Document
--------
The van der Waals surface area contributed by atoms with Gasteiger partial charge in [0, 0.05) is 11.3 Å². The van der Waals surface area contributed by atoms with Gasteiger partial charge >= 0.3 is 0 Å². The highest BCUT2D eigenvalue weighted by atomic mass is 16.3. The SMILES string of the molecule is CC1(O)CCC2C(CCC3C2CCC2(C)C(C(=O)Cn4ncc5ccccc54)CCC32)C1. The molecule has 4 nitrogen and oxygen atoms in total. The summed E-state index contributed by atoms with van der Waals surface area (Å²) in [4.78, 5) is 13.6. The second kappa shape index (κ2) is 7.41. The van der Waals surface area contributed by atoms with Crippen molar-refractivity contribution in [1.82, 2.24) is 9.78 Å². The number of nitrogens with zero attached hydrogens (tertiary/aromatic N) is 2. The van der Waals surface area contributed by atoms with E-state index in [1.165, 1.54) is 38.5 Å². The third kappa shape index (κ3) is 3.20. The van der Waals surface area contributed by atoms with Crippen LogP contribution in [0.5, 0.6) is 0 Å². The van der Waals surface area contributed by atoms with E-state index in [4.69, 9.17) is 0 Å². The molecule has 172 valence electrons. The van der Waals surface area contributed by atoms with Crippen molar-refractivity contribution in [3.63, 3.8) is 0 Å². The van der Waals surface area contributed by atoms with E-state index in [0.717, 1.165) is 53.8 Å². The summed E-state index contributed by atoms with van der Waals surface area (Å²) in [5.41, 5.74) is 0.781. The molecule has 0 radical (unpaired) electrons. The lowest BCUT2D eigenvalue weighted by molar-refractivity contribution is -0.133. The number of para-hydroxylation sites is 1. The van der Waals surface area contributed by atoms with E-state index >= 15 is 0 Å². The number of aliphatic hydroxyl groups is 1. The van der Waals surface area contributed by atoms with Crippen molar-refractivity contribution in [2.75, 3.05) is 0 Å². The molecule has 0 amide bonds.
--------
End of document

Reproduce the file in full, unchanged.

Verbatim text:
The van der Waals surface area contributed by atoms with Gasteiger partial charge in [0, 0.05) is 11.3 Å². The van der Waals surface area contributed by atoms with Gasteiger partial charge >= 0.3 is 0 Å². The highest BCUT2D eigenvalue weighted by atomic mass is 16.3. The SMILES string of the molecule is CC1(O)CCC2C(CCC3C2CCC2(C)C(C(=O)Cn4ncc5ccccc54)CCC32)C1. The molecule has 4 nitrogen and oxygen atoms in total. The summed E-state index contributed by atoms with van der Waals surface area (Å²) in [4.78, 5) is 13.6. The second kappa shape index (κ2) is 7.41. The van der Waals surface area contributed by atoms with Crippen molar-refractivity contribution in [1.82, 2.24) is 9.78 Å². The number of nitrogens with zero attached hydrogens (tertiary/aromatic N) is 2. The van der Waals surface area contributed by atoms with E-state index in [1.165, 1.54) is 38.5 Å². The third kappa shape index (κ3) is 3.20. The van der Waals surface area contributed by atoms with Crippen LogP contribution in [0.5, 0.6) is 0 Å². The van der Waals surface area contributed by atoms with E-state index in [4.69, 9.17) is 0 Å². The molecule has 172 valence electrons. The van der Waals surface area contributed by atoms with Crippen molar-refractivity contribution in [3.63, 3.8) is 0 Å². The van der Waals surface area contributed by atoms with E-state index in [0.717, 1.165) is 53.8 Å². The summed E-state index contributed by atoms with van der Waals surface area (Å²) in [5.41, 5.74) is 0.781. The molecule has 0 radical (unpaired) electrons. The lowest BCUT2D eigenvalue weighted by molar-refractivity contribution is -0.133. The number of para-hydroxylation sites is 1. The van der Waals surface area contributed by atoms with E-state index >= 15 is 0 Å². The number of aliphatic hydroxyl groups is 1. The van der Waals surface area contributed by atoms with Crippen molar-refractivity contribution in [2.75, 3.05) is 0 Å². The molecule has 0 amide bonds.